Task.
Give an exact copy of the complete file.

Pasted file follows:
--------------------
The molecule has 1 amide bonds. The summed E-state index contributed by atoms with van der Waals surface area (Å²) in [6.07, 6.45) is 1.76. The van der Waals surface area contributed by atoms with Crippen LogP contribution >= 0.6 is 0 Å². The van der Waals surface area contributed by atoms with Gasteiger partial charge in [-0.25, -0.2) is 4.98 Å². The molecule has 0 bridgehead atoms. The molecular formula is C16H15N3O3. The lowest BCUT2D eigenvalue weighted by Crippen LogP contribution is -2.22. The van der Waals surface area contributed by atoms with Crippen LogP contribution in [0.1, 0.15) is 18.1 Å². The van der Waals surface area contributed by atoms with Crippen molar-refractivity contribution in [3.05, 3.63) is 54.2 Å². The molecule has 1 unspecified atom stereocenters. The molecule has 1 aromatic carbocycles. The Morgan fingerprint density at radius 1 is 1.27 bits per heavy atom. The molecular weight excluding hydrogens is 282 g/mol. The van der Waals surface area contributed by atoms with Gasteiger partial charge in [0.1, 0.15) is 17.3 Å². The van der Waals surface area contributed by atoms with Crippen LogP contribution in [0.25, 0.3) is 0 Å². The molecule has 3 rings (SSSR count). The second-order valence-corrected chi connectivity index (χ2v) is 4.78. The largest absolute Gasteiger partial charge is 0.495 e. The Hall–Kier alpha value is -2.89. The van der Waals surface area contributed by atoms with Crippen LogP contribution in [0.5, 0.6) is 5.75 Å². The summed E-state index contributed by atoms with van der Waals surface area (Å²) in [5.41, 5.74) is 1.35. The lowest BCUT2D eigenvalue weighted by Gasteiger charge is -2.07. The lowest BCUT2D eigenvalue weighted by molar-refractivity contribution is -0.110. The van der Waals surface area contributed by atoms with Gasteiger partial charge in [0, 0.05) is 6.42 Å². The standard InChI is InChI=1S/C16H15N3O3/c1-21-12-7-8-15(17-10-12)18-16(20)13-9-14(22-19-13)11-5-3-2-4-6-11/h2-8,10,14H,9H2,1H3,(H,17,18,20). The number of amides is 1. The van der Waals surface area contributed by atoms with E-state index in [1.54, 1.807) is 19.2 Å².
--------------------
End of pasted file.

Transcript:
The molecule has 1 amide bonds. The summed E-state index contributed by atoms with van der Waals surface area (Å²) in [6.07, 6.45) is 1.76. The van der Waals surface area contributed by atoms with Crippen LogP contribution >= 0.6 is 0 Å². The van der Waals surface area contributed by atoms with Gasteiger partial charge in [-0.25, -0.2) is 4.98 Å². The molecule has 0 bridgehead atoms. The molecular formula is C16H15N3O3. The lowest BCUT2D eigenvalue weighted by Crippen LogP contribution is -2.22. The van der Waals surface area contributed by atoms with Crippen LogP contribution in [0.1, 0.15) is 18.1 Å². The van der Waals surface area contributed by atoms with Crippen molar-refractivity contribution in [3.05, 3.63) is 54.2 Å². The molecule has 1 unspecified atom stereocenters. The molecule has 1 aromatic carbocycles. The Morgan fingerprint density at radius 1 is 1.27 bits per heavy atom. The molecular weight excluding hydrogens is 282 g/mol. The van der Waals surface area contributed by atoms with Gasteiger partial charge in [0.1, 0.15) is 17.3 Å². The van der Waals surface area contributed by atoms with Crippen LogP contribution in [0.25, 0.3) is 0 Å². The molecule has 3 rings (SSSR count). The second-order valence-corrected chi connectivity index (χ2v) is 4.78. The largest absolute Gasteiger partial charge is 0.495 e. The Hall–Kier alpha value is -2.89. The van der Waals surface area contributed by atoms with Crippen LogP contribution in [0.5, 0.6) is 5.75 Å². The summed E-state index contributed by atoms with van der Waals surface area (Å²) in [5.41, 5.74) is 1.35. The lowest BCUT2D eigenvalue weighted by Gasteiger charge is -2.07. The lowest BCUT2D eigenvalue weighted by molar-refractivity contribution is -0.110. The van der Waals surface area contributed by atoms with Gasteiger partial charge in [0, 0.05) is 6.42 Å². The standard InChI is InChI=1S/C16H15N3O3/c1-21-12-7-8-15(17-10-12)18-16(20)13-9-14(22-19-13)11-5-3-2-4-6-11/h2-8,10,14H,9H2,1H3,(H,17,18,20). The number of amides is 1. The van der Waals surface area contributed by atoms with E-state index in [1.54, 1.807) is 19.2 Å².